Despite its few resources and very little money, the United States government resolved to do something.  This is when Captain Barney stepped forward with a plan to defend the Chesapeake.  In those days, it was easy for a citizen to approach the President of the United States.  Barney drew up his plan and delivered it personally to President Madison.  It was as detailed a plan as anyone had ever seen, including sketches of gunboats that were like river-barges [7], equipped with oars and light sails, and armed with one large gun.  As Barney envisioned it, these small vessels would be manned by local men, would draw attention to themselves but they would also be proficient in keeping an eye on the British navy.  With a shallow draft, the barges would be able to withdraw close to shore where the British could not follow.  One of Barney’s selling points was that the barges were relatively inexpensive to build and, once the war was over, the vessels could go on the block for commercial use.

President Madison was suitably impressed.  He appointed Barney as Commander of the Chesapeake Bay Flotilla.  Construction of the barges began in earnest and bounties were offered to entice men who would otherwise have served as privateers, or enlisted men in the land forces.  News of the flotilla quickly spread, and this prompted the British to construct barges of their own on tangier Island.  Within a short time, Barney had seven (7) 75’ barges, six (6) 50’ barges, two gunboats [8], one row galley [9], a lookout boat, and his flagship USS Scorpion [10].

With eighteen vessels (but scant supplies), Barney led his flotilla from Baltimore to attack Tangier Island and destroy the British efforts there.  With the discovery of British reconnaissance troops near St. Jerome’s Creek, Barney decided to attack these men.  The surprise was that a British warship was in hiding not far distant, causing Barney to make a rapid withdrawal into the Patuxent River.  British captain Barrie, in command of HMS Dragon, blockaded the mouth of the Patuxent River and waited for reinforcements from HMS Jaseur and HMS Loire.  Barney continued his withdrawal to the shores of St. Leonard’s Creek.  Initially, with the realization that the British out-gunned him four to one, Barney saw little chance of besting the British, but his position offered an excellent defense.  We remember this three-day battle as the Battle of the Barges.  The conflict ended in a draw, but Barney did not lose a single man to British fire, while the Royal Navy suffered numerous casualties.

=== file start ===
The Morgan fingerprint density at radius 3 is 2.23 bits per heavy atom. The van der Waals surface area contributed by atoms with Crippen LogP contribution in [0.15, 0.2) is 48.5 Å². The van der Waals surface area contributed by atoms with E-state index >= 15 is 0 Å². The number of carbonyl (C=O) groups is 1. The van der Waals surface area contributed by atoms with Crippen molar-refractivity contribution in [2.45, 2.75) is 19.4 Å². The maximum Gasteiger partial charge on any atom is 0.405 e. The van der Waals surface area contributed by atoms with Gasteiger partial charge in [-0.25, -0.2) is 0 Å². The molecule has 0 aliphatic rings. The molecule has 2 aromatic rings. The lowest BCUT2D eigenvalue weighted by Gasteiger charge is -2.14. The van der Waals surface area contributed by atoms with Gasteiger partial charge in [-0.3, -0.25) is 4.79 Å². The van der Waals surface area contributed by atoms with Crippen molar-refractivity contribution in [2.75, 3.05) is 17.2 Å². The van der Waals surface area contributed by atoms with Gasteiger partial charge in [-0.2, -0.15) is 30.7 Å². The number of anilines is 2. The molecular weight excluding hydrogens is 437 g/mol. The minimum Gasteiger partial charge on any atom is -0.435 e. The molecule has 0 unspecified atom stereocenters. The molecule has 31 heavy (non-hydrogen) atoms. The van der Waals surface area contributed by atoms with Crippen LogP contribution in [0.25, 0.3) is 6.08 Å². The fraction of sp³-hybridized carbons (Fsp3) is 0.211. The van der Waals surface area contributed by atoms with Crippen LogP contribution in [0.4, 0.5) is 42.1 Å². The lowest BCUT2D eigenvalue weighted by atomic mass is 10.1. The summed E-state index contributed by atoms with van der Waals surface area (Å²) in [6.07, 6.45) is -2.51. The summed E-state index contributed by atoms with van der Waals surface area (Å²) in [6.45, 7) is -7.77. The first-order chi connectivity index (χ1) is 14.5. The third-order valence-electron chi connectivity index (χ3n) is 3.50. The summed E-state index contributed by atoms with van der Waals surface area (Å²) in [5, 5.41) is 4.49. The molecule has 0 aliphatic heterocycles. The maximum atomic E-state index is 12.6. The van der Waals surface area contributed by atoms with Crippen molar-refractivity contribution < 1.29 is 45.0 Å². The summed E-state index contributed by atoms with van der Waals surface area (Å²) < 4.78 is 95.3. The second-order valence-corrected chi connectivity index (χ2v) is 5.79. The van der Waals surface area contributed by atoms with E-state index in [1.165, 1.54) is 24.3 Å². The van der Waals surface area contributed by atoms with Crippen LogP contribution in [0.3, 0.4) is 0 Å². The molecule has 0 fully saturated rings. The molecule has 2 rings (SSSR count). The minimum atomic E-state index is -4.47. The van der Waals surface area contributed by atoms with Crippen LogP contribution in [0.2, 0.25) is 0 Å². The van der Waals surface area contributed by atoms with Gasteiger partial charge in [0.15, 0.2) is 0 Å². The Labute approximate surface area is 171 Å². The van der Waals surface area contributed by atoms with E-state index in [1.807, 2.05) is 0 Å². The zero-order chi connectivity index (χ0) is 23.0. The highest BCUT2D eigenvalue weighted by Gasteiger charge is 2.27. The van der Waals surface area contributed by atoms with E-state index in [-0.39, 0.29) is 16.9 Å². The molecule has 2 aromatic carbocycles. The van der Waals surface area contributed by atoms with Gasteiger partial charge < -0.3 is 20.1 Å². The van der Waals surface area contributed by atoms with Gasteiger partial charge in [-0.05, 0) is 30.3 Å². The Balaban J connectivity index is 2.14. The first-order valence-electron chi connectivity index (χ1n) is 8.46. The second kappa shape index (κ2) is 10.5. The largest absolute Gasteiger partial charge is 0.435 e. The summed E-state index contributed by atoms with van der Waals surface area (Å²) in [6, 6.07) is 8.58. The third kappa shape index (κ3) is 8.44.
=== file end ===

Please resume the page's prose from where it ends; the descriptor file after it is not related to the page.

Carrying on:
In August of 1814 48-British ships arrived in the Chesapeake with a contingent of 5,400 soldiers under the command of Major General Robert Ross.  These troops landed at the little down of Benedict and began their march northwards.  Admiral Sir George Cockburn, serving as overall commander-in-chief, sailed up the Patuxent River … altogether setting into motion the Battle of Bladensburg —the defense of the City of Washington.  Given the timidity of the undisciplined American militia, all that really stood between General Ross’ army and Washington was Commodore Barney and around 500 sailors and Marines.  Of course, we know that it was a futile defense and Barney was (once more) captured by the British.  Although seriously wounded, Barney was well-treated by the British, who congratulated him on his gallantry under fire.  Before his capture, Barney ordered his flotilla burned to keep them from falling into the hands of the British; the remnants of this force remain at the bottom of the Patuxent River today.  With the peace came Barney’s release from captivity and he returned to his home in Anne Arundel County.

The wound he received in 1814 eventually killed Commodore Barney, who at his death was only 59 years old.

Sources:

  1. S. Naval History and Heritage Command, Joshua Barney, online resource.
  2. Barney, M. A Biographical Memoir of the Late Commodore Joshua Barney From Autographical Notes and Journals in Possession of His Family and Other Authentic Sources.  Gray and Bowen, publishers, 1832.
  3. Shomette, D. Shipwrecks on the Chesapeake.  Centerville, MD: Tidewater Publishers (1982)
  4. Ellis, J. J. His Excellency, George Washington.  New York: Vintage Books, Random House, 2004

Endnotes:

[1] When Baltimore was still an American city.

[2] A brig is a two-mast square rigged ship.

[3] A frigate in the age of sail was a warship built for speed and maneuverability and could be a vessel of several sizes.  Their principle batteries could be placed on a single deck, or on two decks with smaller guns.  They were generally two small to stand in the line of battle.  They were full rigged with square sails on three masts and mostly used as escort ships and patrolling.  They usually carried 28 guns.